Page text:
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Italy's coalition wobbles over high-speed rail link

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Rome (AFP)

Fault lines in Italy's coalition deepened Friday as a dispute between the heads of the ruling parties over a high-speed rail line between the cities of Turin and Lyon escalated.

Interior Minister Matteo Salvini, head of the far-right League, insisted tenders to pursue work on the rail link "will be launched Monday", infuriating the anti-establishment Five Star Movement (M5S) which wants the project scrapped.

Salvini told Rete4 television late Thursday that he would continue to serve with the current coalition "unless there are too many 'noes'", in a reference to the M5S attempt to block this and other infrastructure projects.

M5S head Luigi Di Maio said Salvini was "forcing a breach of the government contract and threatening to make the government collapse", behaviour he slammed as "irresponsible".

Prime Minister Giuseppe Conte also waded into the row on Thursday, saying he did not think Italy needed the project.

The rail line has become a key battleground for the coalition, though their differences on the issue have until now been tamped down because neither has wanted an ensuing crisis to topple the government.

Salvini's anti-immigrant League has made significant gains in popularity however since coming to power last year, while the M5S has fallen in favour after being forced to row back on several of its electoral promises.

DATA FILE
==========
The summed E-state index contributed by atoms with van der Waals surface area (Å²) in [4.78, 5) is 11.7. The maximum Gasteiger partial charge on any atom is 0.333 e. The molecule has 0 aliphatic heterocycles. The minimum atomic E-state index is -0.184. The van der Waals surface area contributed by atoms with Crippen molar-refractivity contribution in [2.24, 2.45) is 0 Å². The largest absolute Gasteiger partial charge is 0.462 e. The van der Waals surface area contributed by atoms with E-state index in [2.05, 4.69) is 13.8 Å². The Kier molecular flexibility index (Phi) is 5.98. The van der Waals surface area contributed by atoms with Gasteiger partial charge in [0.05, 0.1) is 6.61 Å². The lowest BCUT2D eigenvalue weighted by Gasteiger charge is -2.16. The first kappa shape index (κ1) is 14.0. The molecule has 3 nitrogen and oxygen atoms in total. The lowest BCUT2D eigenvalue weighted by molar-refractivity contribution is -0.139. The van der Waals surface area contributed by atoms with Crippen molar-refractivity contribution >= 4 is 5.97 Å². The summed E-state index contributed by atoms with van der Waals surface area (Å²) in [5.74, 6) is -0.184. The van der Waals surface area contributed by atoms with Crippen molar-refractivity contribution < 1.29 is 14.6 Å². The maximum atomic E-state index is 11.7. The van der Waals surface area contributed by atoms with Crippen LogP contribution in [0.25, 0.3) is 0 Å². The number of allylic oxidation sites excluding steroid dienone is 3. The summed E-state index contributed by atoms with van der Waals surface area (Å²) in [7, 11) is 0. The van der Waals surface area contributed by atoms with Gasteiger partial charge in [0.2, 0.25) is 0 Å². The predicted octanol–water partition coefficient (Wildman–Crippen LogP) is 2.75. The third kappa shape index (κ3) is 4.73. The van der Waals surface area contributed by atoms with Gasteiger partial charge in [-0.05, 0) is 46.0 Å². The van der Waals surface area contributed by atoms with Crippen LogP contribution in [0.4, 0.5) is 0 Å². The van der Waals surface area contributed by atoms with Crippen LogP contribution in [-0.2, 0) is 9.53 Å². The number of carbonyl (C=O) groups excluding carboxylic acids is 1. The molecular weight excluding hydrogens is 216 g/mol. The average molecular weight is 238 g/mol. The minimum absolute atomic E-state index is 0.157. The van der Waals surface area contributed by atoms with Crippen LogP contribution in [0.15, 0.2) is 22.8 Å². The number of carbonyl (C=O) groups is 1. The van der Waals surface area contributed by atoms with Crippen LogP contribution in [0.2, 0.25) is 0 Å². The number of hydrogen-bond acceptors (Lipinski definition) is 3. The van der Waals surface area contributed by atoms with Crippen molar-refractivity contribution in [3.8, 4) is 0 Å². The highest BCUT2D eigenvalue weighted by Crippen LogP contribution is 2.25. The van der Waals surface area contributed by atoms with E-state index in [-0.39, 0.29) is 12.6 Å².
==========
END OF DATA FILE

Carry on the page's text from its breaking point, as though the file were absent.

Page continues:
Many analysts think the coalition will limp on until the European parliamentary elections in May.

Success in the European polls would strengthen the League's hand further, with expectations that it could spur Salvini into pushing for fresh elections in a bid to ditch its coalition partner.

- Rid the road of one million trucks -

The key element of the project is a tunnel that would run for 57.5 kilometres (36 miles) beneath the Alps at an estimated cost of 8.6 billion euros ($9.7 billion), part of which has already been dug.

The high-speed line would halve the travel time between Turin and the French city of Lyon to just two hours, and make it possible to travel from Milan to Paris in just over four hours, down from almost seven now.

Proponents of the line, launched nearly 20 years ago and officially scheduled for completion in 2025, argue that it would rid the roads of one million trucks and avert three million tonnes of greenhouse gas emissions each year.

But a contested report commissioned by the Italian government released last month said the train line and tunnel would be "very negatively profitable", losing seven billion euros up to 2059. However the composition of the commission and the methodology used have since come in for sharp criticism.

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